Sep 25, 2011
Dear Dr. McGowan,
I hope you are having an enjoaybale weekend. I had an exposure with a woman of unknown status 8 weeks and 1 day ago (I am a male). I have experienced headaches and a little diarrhea along the way, but no classical symptoms such as fever or rash or swollen lymph nodes.
One week ago I developed a very dry mouth. Literally my tongue is a grayish-white and I am producing very little saliva. I have read that xerostomia can be a symptom of HIV.
In your clinical experience, how common is HIV-related xerostomia in early symptomatic HIV disease (8 weeks post exposure)?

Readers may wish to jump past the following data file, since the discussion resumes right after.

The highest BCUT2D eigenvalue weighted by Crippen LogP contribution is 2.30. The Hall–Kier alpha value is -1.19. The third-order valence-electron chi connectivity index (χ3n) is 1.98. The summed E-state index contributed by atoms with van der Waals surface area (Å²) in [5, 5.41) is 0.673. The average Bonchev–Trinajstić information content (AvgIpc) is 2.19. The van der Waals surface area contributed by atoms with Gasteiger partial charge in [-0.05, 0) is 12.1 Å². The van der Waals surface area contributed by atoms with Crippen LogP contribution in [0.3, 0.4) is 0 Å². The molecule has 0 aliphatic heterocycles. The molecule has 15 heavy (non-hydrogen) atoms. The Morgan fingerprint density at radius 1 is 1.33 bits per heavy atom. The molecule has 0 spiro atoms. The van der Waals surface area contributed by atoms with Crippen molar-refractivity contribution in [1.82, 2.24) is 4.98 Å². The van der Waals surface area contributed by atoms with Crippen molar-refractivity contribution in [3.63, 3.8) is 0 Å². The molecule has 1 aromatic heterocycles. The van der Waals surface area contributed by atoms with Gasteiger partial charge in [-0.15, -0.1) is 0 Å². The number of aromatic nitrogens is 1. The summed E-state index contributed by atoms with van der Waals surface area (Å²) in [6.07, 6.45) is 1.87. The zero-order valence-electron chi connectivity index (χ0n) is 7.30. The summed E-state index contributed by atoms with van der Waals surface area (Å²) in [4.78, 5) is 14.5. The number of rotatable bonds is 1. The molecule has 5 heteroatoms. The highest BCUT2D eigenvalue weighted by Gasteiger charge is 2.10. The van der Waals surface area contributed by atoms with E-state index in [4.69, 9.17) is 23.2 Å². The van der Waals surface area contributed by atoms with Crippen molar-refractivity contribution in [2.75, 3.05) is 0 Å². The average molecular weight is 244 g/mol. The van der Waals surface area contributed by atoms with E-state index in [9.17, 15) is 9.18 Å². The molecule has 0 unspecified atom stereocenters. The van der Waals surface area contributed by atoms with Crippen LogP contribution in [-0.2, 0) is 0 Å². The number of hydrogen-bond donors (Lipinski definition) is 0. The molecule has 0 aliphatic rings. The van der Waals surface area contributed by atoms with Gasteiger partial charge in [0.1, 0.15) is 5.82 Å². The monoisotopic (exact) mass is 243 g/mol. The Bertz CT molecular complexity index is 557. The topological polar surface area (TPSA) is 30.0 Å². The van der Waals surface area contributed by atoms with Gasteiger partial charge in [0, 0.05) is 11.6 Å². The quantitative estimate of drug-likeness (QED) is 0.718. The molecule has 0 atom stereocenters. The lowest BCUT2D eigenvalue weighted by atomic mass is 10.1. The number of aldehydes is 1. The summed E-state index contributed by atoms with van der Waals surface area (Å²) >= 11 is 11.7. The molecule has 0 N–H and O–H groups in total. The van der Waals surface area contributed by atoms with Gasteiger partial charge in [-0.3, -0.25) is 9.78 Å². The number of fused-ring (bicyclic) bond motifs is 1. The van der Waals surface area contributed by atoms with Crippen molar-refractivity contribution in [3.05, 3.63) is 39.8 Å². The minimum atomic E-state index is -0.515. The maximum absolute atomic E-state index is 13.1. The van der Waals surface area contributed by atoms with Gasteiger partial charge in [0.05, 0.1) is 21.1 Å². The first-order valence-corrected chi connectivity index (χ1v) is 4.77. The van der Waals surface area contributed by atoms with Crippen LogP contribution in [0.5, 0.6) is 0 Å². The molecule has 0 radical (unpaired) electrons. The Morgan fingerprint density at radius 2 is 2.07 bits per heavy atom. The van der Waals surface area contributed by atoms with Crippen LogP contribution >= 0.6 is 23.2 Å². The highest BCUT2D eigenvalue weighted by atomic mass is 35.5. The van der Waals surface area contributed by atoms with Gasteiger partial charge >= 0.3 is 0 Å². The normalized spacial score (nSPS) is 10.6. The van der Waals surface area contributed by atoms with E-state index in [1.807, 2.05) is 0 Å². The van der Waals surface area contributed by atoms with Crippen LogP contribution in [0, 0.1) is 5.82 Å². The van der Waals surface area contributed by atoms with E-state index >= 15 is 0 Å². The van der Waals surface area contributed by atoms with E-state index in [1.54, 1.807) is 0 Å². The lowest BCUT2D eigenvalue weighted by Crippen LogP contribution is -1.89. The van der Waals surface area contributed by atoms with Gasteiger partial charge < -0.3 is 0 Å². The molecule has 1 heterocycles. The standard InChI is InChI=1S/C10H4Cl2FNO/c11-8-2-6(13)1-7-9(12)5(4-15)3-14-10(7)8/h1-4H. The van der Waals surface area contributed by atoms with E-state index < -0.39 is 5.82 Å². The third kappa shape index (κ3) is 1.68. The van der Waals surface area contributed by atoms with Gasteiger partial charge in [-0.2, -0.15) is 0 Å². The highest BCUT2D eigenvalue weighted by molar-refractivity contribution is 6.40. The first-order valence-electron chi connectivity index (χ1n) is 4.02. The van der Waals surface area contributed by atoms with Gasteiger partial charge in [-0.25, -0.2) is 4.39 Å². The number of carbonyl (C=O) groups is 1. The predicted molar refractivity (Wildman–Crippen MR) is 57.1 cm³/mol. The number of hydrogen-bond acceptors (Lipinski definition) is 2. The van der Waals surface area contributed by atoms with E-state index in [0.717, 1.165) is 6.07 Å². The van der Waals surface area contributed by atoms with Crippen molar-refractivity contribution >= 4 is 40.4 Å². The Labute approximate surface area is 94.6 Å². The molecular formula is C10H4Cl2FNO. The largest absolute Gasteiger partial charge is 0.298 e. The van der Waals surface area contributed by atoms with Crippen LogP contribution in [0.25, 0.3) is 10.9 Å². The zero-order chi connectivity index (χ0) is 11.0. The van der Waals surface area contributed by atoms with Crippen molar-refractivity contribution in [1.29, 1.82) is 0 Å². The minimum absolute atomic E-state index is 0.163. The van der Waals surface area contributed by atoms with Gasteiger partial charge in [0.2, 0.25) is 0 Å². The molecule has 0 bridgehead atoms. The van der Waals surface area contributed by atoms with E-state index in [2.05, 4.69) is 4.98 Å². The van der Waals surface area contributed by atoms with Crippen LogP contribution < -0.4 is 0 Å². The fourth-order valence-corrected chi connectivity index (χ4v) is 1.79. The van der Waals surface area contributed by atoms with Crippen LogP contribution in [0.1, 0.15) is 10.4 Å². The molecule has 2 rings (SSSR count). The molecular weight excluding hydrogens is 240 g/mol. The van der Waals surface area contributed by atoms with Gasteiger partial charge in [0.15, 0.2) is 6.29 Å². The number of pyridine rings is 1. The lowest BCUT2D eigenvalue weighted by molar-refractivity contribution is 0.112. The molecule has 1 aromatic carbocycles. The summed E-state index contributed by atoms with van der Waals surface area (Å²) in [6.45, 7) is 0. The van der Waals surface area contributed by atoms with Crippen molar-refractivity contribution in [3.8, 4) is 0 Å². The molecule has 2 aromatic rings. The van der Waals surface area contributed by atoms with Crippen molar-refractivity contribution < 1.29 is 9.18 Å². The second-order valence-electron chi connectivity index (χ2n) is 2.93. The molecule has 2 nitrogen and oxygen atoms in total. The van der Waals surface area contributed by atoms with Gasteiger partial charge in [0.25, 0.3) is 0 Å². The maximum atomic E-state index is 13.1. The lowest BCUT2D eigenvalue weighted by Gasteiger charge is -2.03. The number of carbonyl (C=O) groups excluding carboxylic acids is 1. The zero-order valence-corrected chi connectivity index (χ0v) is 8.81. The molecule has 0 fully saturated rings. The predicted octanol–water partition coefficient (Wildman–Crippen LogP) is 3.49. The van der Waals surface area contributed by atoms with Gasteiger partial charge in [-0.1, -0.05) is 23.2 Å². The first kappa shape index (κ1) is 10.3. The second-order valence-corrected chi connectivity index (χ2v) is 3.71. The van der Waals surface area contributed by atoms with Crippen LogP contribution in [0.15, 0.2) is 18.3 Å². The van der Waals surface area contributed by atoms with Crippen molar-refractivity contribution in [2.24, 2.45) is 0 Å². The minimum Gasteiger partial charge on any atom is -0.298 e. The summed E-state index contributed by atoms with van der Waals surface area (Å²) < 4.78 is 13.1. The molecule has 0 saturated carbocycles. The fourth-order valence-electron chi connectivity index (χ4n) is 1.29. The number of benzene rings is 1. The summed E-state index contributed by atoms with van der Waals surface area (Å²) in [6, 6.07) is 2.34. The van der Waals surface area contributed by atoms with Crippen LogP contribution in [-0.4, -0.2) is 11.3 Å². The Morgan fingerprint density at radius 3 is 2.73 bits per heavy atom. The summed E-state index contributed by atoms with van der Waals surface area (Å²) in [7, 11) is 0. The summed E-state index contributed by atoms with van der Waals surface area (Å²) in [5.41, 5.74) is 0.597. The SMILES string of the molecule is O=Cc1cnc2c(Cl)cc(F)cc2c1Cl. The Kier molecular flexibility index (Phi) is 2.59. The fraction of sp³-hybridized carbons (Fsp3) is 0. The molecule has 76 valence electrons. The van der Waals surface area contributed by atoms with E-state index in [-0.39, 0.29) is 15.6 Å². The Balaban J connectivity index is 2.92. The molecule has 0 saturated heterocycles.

Response from Dr. McGowan
Dear Dry guy,
Xerostomia as part of pharyngitis may be seen with acute HIV syndrome. These symptoms could occur in up to 50-70% of people with "acute retroviral syndrome". But (and here is the big but) the vast, vast majority of dry mouth and pharyngitis is NOT caused by acute HIV. There are many causes of these symptoms from stress, to gingivitis to other STDs (like gonorrhea nd chlamydia if you had oral sex). Since it has been 8 weeks most people who will become infected with HIV will have made antibodies by now, so you should have an HIV test done (and repeat at 3 months).
survival ,blisters and window period
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